Timeline

This simple timeline focuses on events linked to Bristol and the slave trade. A more comprehensive historical timeline can be found at: www.discoveringbristol.org.uk/timeline.php

17th Century
Judge Jeffreys 1685 Judge Jefferies accuses Bristol aldermen and justices of kidnapping English people to serve on their plantations in the Caribbean and Virginia
Merchant Venturers Almshouse 1696 Bristol Society of Merchant Venturers builds the Merchant Venturer’s almshouse for sick and old sailors at the end of King Street
1698 First legal slaving venture out of Bristol: the Beginning carried enslaved Africans from Africa to Jamaica
1699 80% of Caribbean residents are African slaves
18th Century
1708 Colston’s School for boys was started by Edward Colston
1711-13 Bristol Corporation and Society of Merchant Venturers campaign to stop the Royal African Company regaining monopoly status, arguing the importance of the slave trade to Bristol’s economy
Scipio Africanus 1720 Slave Scipio Africanus dies at Henbury Court, Bristol (Memorials: Tomb of Scipio Africanus)
Queen Square 1727 Construction of Queen Square was completed
1730 Britain becomes the biggest slave trading country
1737 Bristol overtakes London as England’s number one slaving port, with 37 voyages this year
1747 Liverpool overtakes Bristol as Britain’s premier slaving port, with about 49 voyages a year against Bristol’s average of 20
1750 The Company of Merchants Trading to Africa takes over the Royal African Company’s role in slave trading, with membership of 237 Bristol merchants, 157 London merchants and 89 Liverpool merchants
Corn Exchange 1753 Bristol Corn Exchange is completed
Three Sugar Loaves Pub 1760 20 sugar refineries are operating in Bristol processing over 378,000 kg of sugar cane to supply the local demand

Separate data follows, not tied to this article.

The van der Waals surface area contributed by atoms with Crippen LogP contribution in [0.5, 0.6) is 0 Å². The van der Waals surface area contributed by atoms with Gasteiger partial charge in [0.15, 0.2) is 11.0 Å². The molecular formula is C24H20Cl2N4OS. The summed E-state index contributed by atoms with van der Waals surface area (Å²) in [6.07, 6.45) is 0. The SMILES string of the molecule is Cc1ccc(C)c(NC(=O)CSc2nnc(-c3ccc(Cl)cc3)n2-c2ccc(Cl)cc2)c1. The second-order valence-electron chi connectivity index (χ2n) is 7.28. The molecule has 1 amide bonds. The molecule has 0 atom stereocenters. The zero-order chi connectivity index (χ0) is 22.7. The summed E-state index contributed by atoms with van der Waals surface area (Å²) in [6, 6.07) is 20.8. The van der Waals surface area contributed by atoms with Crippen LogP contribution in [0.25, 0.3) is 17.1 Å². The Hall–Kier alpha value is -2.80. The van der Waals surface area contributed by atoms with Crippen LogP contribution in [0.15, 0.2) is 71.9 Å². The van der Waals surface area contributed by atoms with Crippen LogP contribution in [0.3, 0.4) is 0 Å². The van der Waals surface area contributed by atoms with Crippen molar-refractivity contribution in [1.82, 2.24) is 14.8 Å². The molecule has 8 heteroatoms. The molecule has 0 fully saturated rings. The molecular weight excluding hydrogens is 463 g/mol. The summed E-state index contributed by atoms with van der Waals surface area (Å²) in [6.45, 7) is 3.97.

1762 Thomas Farr builds Blaise Castle Folly to view his ships coming up the River Avon
Theatre Royal 1766 Theatre Royal (Bristol Old Vic) is established on King Street
1772 Lord Mansfield’s Judgement in the case of James Somerset declares that masters cannot force slaves resident in England to return to the plantations. Wrongly thought to be a judgement which freed slaves in England, the Mansfield Judgement did signal the beginning of the end of slavery in Great Britain itself but a slave’s legal status in Britain was still unclear and even after 1772 there are cases of slaves being forcibly deported by their owners
1774 John Wesley, Methodist preacher, denounces slavery in the book ‘Thoughts Upon Slavery
1776 American War of Independence seriously disrupts all transatlantic trade in Bristol
1778 House of Commons appoints a Committee to investigate the British slave trade
1778 Slavery is declared illegal on Scottish soil
1783 Public outrage in England when the case of the Zong becomes known: the captain threw sick Africans overboard because of a claimed shortage of water - the owners could claim insurance if the deaths were necessary to save the ship, but not if they died of ‘natural causes’
1786 Thomas Clarkson’s Essay on Slavery and Commerce of the Human Species is published
Seven Stars Pub 1787 Quaker anti-slavery campaigner Thomas Clarkson visits Bristol and the Seven Stars pub to try and find out more about Bristol and its involvement in the slave trade
The Georgian House 1790 The Georgian House was built for John Pinney
1791 William Wilberforce’s bill to end the slave trade is defeated in Parliament and the bells of St Mary Redcliffe church rang out across the city and there was much celebration.
1796-98 Blaise Castle House is built for Merchant John Harford (Blaise Castle House)
19th Century
1803 Last slave ship voyage out of Bristol
1807 British slave trade is abolished by Act of Parliament
1830 The Bristol Riots
1833 Emancipation Act passed, becoming law in 1834, saying that slaves in the British Empire would become formally free only after a four year period of ‘apprenticeship’. British Government gave over £20 million (equivalent to approx £1.5 billion nowadays) in compensation to slave owners
1861-65 American Civil War is fought largely over whether individual states have the right to determine whether or not they allowed slavery. Slavery is abolished in the USA in 1865 (trading in slaves was abolished in 1808, this law meant freedom for existing slaves)
Edward Colston statue 1895 Statue of Sir Edward Colston is unveiled in Bristol
20th Century
1999 Pero’s Bridge unveiled (named after John Pinney’s slave Pero who lived in the Georgian House)
21st Century
2007 Abolition 200 year Bicentenary anniversary of the British Abolition of the Slave Trade Act

Back to top